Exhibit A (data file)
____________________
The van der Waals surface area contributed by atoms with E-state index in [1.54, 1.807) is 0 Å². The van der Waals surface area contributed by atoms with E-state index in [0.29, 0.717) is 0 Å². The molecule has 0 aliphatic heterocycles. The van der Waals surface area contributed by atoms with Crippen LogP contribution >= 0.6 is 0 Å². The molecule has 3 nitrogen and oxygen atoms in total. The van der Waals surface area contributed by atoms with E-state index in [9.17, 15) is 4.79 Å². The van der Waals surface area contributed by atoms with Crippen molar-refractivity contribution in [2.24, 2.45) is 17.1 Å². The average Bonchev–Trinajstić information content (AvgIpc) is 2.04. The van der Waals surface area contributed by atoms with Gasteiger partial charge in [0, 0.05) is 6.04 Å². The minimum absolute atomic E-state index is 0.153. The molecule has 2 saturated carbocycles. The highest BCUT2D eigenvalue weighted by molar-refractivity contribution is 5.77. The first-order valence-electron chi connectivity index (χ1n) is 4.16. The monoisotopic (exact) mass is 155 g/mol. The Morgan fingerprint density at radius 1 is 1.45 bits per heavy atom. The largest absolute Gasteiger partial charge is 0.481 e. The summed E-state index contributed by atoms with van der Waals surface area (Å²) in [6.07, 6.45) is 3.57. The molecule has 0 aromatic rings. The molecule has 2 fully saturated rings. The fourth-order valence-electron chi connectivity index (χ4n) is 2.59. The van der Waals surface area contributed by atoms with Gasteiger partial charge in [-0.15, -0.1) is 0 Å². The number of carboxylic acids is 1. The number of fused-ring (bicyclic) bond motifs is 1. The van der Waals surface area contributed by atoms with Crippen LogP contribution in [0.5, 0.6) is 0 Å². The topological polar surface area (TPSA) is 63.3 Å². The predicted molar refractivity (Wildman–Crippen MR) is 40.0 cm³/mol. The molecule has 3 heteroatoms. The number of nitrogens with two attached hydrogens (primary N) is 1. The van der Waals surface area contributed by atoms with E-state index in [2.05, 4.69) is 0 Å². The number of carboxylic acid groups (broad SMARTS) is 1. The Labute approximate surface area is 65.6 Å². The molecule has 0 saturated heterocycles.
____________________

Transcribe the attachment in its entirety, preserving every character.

The van der Waals surface area contributed by atoms with E-state index in [1.54, 1.807) is 0 Å². The van der Waals surface area contributed by atoms with E-state index in [0.29, 0.717) is 0 Å². The molecule has 0 aliphatic heterocycles. The van der Waals surface area contributed by atoms with Crippen LogP contribution >= 0.6 is 0 Å². The molecule has 3 nitrogen and oxygen atoms in total. The van der Waals surface area contributed by atoms with E-state index in [9.17, 15) is 4.79 Å². The van der Waals surface area contributed by atoms with Crippen molar-refractivity contribution in [2.24, 2.45) is 17.1 Å². The average Bonchev–Trinajstić information content (AvgIpc) is 2.04. The van der Waals surface area contributed by atoms with Gasteiger partial charge in [0, 0.05) is 6.04 Å². The minimum absolute atomic E-state index is 0.153. The molecule has 2 saturated carbocycles. The highest BCUT2D eigenvalue weighted by molar-refractivity contribution is 5.77. The first-order valence-electron chi connectivity index (χ1n) is 4.16. The monoisotopic (exact) mass is 155 g/mol. The Morgan fingerprint density at radius 1 is 1.45 bits per heavy atom. The largest absolute Gasteiger partial charge is 0.481 e. The summed E-state index contributed by atoms with van der Waals surface area (Å²) in [6.07, 6.45) is 3.57. The molecule has 0 aromatic rings. The molecule has 2 fully saturated rings. The fourth-order valence-electron chi connectivity index (χ4n) is 2.59. The van der Waals surface area contributed by atoms with Gasteiger partial charge in [-0.15, -0.1) is 0 Å². The number of carboxylic acids is 1. The number of fused-ring (bicyclic) bond motifs is 1. The van der Waals surface area contributed by atoms with Crippen LogP contribution in [0.5, 0.6) is 0 Å². The topological polar surface area (TPSA) is 63.3 Å². The predicted molar refractivity (Wildman–Crippen MR) is 40.0 cm³/mol. The molecule has 3 heteroatoms. The number of nitrogens with two attached hydrogens (primary N) is 1. The van der Waals surface area contributed by atoms with E-state index in [2.05, 4.69) is 0 Å². The number of carboxylic acid groups (broad SMARTS) is 1. The Labute approximate surface area is 65.6 Å². The molecule has 0 saturated heterocycles.